Deltetto Roero Arneis Daivej
Out of stock
Region: Roero, Piedmont, Italy
Grape varieties: 100% Arneis
Deltetto Roero Arneis Daivej shows a lush palate of exotic fruit, golden apples, and is elegant and fresh in the mouth. Great with seafood.
Song: My Companion by Shout Out Louds
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About Deltetto Roero Arneis Daivej
Deltetto Roero Arneis Daivej shows a lush palate of exotic fruit, golden apples, and is elegant and fresh in the mouth.
n the over 21 hectares of vineyards, Deltetto produces great traditional red wine. For generations, Piemonte’s emblematic red wines have garnered international fame. True to their love for the land and its traditions, the Deltetto family has carefully tended the original Piemontese vines aspiring to achieve maximum quality from the Roero’s premier vineyards.
Arneis is a white wine grape variety from Italy’s much-respected Piedmont wine region. In a story shared by several renascent grape varieties (most obviously Viognier), Arneis has been rescued from the verge of extinction and is now enjoying something of a revival.
By the 1960s, just a few hectares of Arneis vines remained, and only a handful of producers were making the wine. There are now more than 605 hectares (1500 acres) of Arneis vines in Piedmont, and small quantities are also grown in California, Australia, and New Zealand.
In the past couple of decades, Arneis has become synonymous with the wines of Roero (despite the district producing a fair quantity of red Nebbiolo). There, it produces floral-scented white wines, whose delicate aromas belie the wines’ relatively full-bodied and generous flavors – typically of pear and apricot rounded out with a creamy hint of hazelnut. Produced just across the Tanaro River from Barolo, these white Roero Arneis wines have earned the nickname Barolo Bianco (white Barolo).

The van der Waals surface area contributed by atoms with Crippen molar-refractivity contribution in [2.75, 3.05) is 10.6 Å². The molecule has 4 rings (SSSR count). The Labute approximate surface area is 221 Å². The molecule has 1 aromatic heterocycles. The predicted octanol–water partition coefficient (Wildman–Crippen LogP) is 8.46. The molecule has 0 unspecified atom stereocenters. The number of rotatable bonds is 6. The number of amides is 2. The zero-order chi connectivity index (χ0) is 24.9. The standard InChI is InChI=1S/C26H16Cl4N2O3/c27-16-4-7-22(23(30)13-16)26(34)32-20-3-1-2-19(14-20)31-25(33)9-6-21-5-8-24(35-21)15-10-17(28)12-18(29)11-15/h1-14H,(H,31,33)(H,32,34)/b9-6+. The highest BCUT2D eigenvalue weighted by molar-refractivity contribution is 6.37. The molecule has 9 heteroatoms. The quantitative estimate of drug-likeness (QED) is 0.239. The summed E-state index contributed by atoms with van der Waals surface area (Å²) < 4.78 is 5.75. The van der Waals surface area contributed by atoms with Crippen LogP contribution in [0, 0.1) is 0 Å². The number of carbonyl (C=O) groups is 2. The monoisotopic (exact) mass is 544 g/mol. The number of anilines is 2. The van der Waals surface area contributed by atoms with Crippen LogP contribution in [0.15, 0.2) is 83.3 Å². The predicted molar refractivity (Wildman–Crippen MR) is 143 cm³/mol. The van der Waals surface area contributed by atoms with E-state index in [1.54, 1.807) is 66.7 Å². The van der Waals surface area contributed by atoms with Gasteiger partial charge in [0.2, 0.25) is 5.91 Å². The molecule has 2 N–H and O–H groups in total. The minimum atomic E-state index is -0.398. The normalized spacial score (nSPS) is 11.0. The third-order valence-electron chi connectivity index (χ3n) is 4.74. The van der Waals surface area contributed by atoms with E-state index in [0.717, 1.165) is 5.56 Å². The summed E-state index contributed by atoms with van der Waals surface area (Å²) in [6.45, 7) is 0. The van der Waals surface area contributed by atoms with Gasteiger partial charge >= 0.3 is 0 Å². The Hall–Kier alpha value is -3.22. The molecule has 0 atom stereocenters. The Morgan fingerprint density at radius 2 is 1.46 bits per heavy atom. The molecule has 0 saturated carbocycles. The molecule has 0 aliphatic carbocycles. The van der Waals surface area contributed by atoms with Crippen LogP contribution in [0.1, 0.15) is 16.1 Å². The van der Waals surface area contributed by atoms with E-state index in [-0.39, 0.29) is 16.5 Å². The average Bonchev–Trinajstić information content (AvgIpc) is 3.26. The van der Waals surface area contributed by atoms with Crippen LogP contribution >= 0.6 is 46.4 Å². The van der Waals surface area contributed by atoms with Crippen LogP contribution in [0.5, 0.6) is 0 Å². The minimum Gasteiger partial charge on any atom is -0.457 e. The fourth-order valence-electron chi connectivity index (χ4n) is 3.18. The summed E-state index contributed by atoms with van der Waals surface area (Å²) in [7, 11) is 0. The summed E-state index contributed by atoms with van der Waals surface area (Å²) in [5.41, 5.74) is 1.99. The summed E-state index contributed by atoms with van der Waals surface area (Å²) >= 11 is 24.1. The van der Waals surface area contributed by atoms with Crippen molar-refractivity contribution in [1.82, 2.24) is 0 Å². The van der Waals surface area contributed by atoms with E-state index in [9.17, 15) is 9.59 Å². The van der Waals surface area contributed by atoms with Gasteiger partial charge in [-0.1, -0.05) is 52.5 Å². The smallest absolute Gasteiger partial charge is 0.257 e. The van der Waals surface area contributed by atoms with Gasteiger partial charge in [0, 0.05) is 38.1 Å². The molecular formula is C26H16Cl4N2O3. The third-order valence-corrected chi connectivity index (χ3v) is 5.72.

The Arneis variety’s survival is due in part to the efforts of one winemaker: the late Alfredo Currado – a member of the well-regarded Vietti wine family, which produces some of the world’s most sought-after Arneis even today. From 1967 onwards, Currado devoted a great deal of time and effort to this then-endangered variety. His work was catalyzed by a renewed international interest in Piedmont wines in general, which shows little sign of abating.
There are various possible explanations for Arneis’ decline in the 20th Century. Piedmont was, and still is, a region best known for its red wines. White wines have traditionally taken a back seat there, and white wine varieties were often relegated to less-desirable vineyard sites.
Arneis vines were sometimes planted next to Nebbiolo vines, but largely as a form of protection; the Arneis grapes’ stronger fragrance distracted hungry birds and insects away from the more highly prized Nebbiolo.
In the winery, Arneis held an equally ancillary role and was added in small quantities to Nebbiolo or Barbera wines in order to soften their robust tannins. (A similar relationship was established by winemakers in the northern Rhône Valley, who developed the Syrah-Viognier blend).
Finally, Arneis has a reputation as a rather troublesome variety; it is low-yielding and susceptible to powdery mildew and, in warm seasons, struggles to retain useful levels of acidity.
All of the above supported the theory that the variety’s name is derived from a Piedmontese word meaning “little rascal”, although this is now disputed.
Outside Roero, varietal Arneis wines are made in the Langhe hills immediately to the south and in the Terre Alfieri to the northeast (near Asti).